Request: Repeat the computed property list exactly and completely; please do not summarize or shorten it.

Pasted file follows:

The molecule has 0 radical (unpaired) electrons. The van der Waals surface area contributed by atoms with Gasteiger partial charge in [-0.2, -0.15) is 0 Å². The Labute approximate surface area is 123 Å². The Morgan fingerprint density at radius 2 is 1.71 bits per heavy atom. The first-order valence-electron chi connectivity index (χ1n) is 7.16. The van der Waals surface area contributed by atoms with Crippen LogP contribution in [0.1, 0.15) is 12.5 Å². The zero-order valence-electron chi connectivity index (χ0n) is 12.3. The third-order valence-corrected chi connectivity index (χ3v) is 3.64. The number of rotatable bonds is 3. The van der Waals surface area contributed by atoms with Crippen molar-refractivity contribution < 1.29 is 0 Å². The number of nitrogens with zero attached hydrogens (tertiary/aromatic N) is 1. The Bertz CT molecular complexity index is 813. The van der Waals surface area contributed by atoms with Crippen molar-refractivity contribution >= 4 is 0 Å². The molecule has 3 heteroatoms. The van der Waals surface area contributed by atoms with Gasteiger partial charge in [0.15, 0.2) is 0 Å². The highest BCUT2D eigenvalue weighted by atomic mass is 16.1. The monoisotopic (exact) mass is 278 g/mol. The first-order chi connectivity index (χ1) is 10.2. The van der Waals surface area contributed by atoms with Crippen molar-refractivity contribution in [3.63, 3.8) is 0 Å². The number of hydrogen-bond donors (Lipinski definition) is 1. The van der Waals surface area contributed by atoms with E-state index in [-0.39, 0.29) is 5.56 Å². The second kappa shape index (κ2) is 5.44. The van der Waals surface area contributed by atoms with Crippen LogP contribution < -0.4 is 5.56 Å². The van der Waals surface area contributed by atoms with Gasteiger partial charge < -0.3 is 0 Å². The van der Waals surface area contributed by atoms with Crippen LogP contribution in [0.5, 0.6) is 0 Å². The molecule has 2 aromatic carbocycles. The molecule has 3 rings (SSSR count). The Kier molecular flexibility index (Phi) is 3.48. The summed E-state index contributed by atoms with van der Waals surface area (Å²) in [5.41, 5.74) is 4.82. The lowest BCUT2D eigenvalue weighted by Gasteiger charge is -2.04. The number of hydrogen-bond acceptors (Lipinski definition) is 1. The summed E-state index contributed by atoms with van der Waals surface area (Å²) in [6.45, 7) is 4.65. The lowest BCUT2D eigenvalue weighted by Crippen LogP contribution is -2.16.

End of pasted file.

The molecule has 0 radical (unpaired) electrons. The van der Waals surface area contributed by atoms with Gasteiger partial charge in [-0.2, -0.15) is 0 Å². The Labute approximate surface area is 123 Å². The Morgan fingerprint density at radius 2 is 1.71 bits per heavy atom. The first-order valence-electron chi connectivity index (χ1n) is 7.16. The van der Waals surface area contributed by atoms with Crippen LogP contribution in [0.1, 0.15) is 12.5 Å². The zero-order valence-electron chi connectivity index (χ0n) is 12.3. The third-order valence-corrected chi connectivity index (χ3v) is 3.64. The number of rotatable bonds is 3. The van der Waals surface area contributed by atoms with Crippen molar-refractivity contribution < 1.29 is 0 Å². The number of nitrogens with zero attached hydrogens (tertiary/aromatic N) is 1. The Bertz CT molecular complexity index is 813. The van der Waals surface area contributed by atoms with Crippen molar-refractivity contribution >= 4 is 0 Å². The molecule has 3 heteroatoms. The van der Waals surface area contributed by atoms with Gasteiger partial charge in [0.15, 0.2) is 0 Å². The highest BCUT2D eigenvalue weighted by atomic mass is 16.1. The monoisotopic (exact) mass is 278 g/mol. The first-order chi connectivity index (χ1) is 10.2. The van der Waals surface area contributed by atoms with Crippen molar-refractivity contribution in [3.63, 3.8) is 0 Å². The number of hydrogen-bond donors (Lipinski definition) is 1. The van der Waals surface area contributed by atoms with E-state index in [-0.39, 0.29) is 5.56 Å². The second kappa shape index (κ2) is 5.44. The van der Waals surface area contributed by atoms with Crippen LogP contribution < -0.4 is 5.56 Å². The van der Waals surface area contributed by atoms with Gasteiger partial charge < -0.3 is 0 Å². The van der Waals surface area contributed by atoms with Crippen LogP contribution in [0.5, 0.6) is 0 Å². The molecule has 2 aromatic carbocycles. The molecule has 3 rings (SSSR count). The Kier molecular flexibility index (Phi) is 3.48. The summed E-state index contributed by atoms with van der Waals surface area (Å²) in [5.41, 5.74) is 4.82. The lowest BCUT2D eigenvalue weighted by Gasteiger charge is -2.04. The number of hydrogen-bond acceptors (Lipinski definition) is 1. The summed E-state index contributed by atoms with van der Waals surface area (Å²) in [6.45, 7) is 4.65. The lowest BCUT2D eigenvalue weighted by Crippen LogP contribution is -2.16.